to ascertain my hair color, I had to speak up. And that's when it
went south. See, those of you out there in newspaper land may not
know this, but I am as bald as a 1967 Chevy Impala at a used car
lot. It makes for endless Halloween costume ideas but when it comes
to renewing driver's licenses and passport photos, things can get
"I don't have hair," I
said, amazed at how a simple altercation had deteriorated into a
discussion with a humorless stranger about my medical
He scoffed. Perhaps I
should have told him I was a blond, seeing as how I had always
wanted hair like Jennifer Aniston's (hell, I would even settle for
"You don't have hair,"
he chided, eyes rolling as if I was being a smart ass, which at
that moment I happened not to be. He tried to break me with a stare
down, but I stood tough. Perturbed, he turned to the dog in search
of current tags. Sensing impending doom, the dog promptly burrowed
his head into the snow.
Good dog. Bad timing. By
now Officer Shark had had enough. He threw the book at us,
including an additional #4-56 and #4-57, and amounting to a $60
kick in the back pocket. And then he bid us good night.
Alas, it is at this
point that I must digress. As much as I would like to use this
forum to take pot shots at a power-tripping android who preys on
poor, folicularly challenged mothers and their shivering babes in
the cold, dark night, that is not the point. Besides, he was kind
when it came to the blank on the ticket for weight. And as trite as
it may be, he was just doing his job, for which, as a mother of a
small child who some day could end up on the wrong end of a
frothing pit bull, I am thankful.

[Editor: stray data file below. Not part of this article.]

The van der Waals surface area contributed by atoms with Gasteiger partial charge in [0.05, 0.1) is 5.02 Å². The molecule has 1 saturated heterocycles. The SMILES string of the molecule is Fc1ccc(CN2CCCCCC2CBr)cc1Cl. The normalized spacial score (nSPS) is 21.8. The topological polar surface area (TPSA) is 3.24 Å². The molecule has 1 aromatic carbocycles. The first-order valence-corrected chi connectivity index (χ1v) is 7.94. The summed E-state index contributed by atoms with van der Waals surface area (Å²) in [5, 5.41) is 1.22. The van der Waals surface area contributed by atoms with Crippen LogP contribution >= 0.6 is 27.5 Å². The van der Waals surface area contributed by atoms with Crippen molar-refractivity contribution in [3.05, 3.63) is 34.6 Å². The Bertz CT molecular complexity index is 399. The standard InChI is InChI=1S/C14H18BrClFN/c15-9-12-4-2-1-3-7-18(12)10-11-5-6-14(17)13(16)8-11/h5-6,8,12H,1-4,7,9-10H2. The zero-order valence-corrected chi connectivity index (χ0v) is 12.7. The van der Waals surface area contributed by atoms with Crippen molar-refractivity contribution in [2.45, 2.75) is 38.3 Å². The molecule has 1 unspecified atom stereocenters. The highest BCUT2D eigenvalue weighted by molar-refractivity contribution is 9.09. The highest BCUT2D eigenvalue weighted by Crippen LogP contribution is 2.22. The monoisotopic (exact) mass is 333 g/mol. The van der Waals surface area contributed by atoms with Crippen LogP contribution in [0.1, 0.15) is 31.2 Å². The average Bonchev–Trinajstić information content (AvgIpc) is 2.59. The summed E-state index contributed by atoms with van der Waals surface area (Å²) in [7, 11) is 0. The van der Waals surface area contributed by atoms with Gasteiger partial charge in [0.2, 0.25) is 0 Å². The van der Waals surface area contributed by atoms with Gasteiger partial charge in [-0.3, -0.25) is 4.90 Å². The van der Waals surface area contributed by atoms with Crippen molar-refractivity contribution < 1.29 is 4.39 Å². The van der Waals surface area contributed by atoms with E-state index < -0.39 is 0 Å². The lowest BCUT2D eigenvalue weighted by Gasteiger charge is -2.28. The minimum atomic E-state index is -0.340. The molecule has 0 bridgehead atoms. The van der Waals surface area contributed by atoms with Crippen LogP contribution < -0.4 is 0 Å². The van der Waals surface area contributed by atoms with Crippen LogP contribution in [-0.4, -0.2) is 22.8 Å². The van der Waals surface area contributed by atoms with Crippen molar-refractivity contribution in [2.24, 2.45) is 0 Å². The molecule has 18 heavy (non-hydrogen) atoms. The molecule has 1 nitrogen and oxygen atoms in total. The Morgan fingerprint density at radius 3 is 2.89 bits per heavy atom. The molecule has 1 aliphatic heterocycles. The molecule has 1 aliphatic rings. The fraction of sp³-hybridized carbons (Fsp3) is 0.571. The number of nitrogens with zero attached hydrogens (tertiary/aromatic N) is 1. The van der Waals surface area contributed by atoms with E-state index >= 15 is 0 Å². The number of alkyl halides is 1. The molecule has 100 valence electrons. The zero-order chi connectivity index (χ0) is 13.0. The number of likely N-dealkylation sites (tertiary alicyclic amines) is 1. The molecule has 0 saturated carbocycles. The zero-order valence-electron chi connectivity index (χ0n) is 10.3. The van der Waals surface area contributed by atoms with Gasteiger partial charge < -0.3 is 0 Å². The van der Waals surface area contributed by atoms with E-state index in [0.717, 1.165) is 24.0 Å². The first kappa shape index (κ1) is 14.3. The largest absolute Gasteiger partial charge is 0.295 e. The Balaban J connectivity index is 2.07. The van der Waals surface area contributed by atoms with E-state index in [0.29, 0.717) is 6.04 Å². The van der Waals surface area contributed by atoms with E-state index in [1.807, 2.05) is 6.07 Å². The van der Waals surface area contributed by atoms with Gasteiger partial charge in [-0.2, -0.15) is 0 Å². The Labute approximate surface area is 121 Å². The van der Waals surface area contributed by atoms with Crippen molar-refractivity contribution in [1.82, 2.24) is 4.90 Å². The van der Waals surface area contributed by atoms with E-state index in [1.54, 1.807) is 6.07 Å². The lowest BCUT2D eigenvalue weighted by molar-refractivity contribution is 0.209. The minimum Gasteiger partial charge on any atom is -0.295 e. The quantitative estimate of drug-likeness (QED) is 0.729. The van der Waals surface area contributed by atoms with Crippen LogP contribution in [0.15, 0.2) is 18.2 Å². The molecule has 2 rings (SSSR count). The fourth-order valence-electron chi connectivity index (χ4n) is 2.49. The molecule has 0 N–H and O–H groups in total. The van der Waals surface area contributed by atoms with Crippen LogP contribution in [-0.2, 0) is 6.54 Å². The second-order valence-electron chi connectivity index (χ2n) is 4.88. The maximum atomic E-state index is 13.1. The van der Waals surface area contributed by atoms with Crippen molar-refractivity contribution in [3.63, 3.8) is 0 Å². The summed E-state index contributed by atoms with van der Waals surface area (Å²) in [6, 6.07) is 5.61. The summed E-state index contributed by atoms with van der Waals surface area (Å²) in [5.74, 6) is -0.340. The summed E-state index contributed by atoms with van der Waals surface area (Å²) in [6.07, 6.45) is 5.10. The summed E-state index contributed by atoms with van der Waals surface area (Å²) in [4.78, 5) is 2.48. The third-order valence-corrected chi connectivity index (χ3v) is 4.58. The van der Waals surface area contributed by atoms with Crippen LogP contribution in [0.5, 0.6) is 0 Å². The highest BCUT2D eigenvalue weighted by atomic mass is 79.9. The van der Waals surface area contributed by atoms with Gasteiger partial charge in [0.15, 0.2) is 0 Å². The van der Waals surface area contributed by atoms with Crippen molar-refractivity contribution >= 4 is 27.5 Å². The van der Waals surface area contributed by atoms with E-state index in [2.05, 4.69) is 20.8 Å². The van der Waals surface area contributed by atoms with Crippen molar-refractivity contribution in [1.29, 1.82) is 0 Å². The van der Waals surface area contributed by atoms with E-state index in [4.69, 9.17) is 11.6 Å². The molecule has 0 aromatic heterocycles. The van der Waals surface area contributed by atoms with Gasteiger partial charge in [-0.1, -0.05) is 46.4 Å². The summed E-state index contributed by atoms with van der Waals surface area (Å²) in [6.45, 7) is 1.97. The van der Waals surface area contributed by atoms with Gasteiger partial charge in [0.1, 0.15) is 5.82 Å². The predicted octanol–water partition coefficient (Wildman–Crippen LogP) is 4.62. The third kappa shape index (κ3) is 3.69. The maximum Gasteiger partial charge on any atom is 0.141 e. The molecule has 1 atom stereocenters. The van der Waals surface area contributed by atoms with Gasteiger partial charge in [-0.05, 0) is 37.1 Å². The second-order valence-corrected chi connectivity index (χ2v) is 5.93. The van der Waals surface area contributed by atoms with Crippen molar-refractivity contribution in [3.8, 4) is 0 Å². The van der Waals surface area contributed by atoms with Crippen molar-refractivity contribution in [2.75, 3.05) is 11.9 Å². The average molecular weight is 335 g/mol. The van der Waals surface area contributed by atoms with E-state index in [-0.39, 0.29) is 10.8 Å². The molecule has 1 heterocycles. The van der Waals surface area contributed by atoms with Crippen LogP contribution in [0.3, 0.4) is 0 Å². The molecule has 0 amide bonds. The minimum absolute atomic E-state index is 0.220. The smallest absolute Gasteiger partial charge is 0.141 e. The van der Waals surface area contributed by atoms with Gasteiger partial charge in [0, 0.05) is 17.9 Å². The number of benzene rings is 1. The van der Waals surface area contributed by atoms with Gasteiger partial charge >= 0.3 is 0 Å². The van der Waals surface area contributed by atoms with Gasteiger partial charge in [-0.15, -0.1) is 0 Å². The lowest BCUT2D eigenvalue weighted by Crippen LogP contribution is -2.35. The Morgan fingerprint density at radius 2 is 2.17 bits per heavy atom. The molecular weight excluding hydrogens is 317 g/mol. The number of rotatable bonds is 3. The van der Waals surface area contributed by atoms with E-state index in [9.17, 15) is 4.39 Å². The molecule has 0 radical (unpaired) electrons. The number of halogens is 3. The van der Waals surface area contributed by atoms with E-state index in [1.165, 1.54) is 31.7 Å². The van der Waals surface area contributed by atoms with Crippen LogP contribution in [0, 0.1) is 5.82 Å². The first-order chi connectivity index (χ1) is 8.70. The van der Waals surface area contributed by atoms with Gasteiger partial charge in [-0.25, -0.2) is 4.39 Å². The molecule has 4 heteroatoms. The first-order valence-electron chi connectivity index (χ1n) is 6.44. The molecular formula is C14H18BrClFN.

But, as the responsible,
poop-scooping, mostly law-abiding guardian of a docile mutt with a
gimp leg and more missing teeth than a hillbilly hoedown, I can't
help but feel a little persecuted. Is it assumed that all dogs are
guilty until proven innocent? And in the end, how much bite do
leash laws really have? Is a piece of nylon going to deter an
aggressive beast from breaking the grasp of its owner and attacking
Don't get me wrong. I am
not advocating a society where all creatures, great and small,
frolic freely together happily ever after that would be too much
like one of those creepy Disney movies. But, perhaps what is needed
is more space where those who wish to cavort with their creatures
can do so unfettered. Now before you call me a buffoon because this
place already exists on a tailings pile west of town, hear me out.
The Smelter Dog Park has thus far proven to be quite popular, as
evidenced by the frequently overflowing parking and overflowing
poop barrel. But what about another venue, perhaps one in town that
requires no driving (thus no parking problems) and is already
widely used by dogs and their humans and just so happens to already
have a fence? And for neighbors who would rather not have the
entire dog population of La Plata County squatting on their lawn,
gates could be installed use my $60 as a deposit.
Sure, the dog catchers
may get a little lonely. But look at it as freeing up time for them
to go after the real threats in the community, which is what we pay
them for after all.
Even a twit knows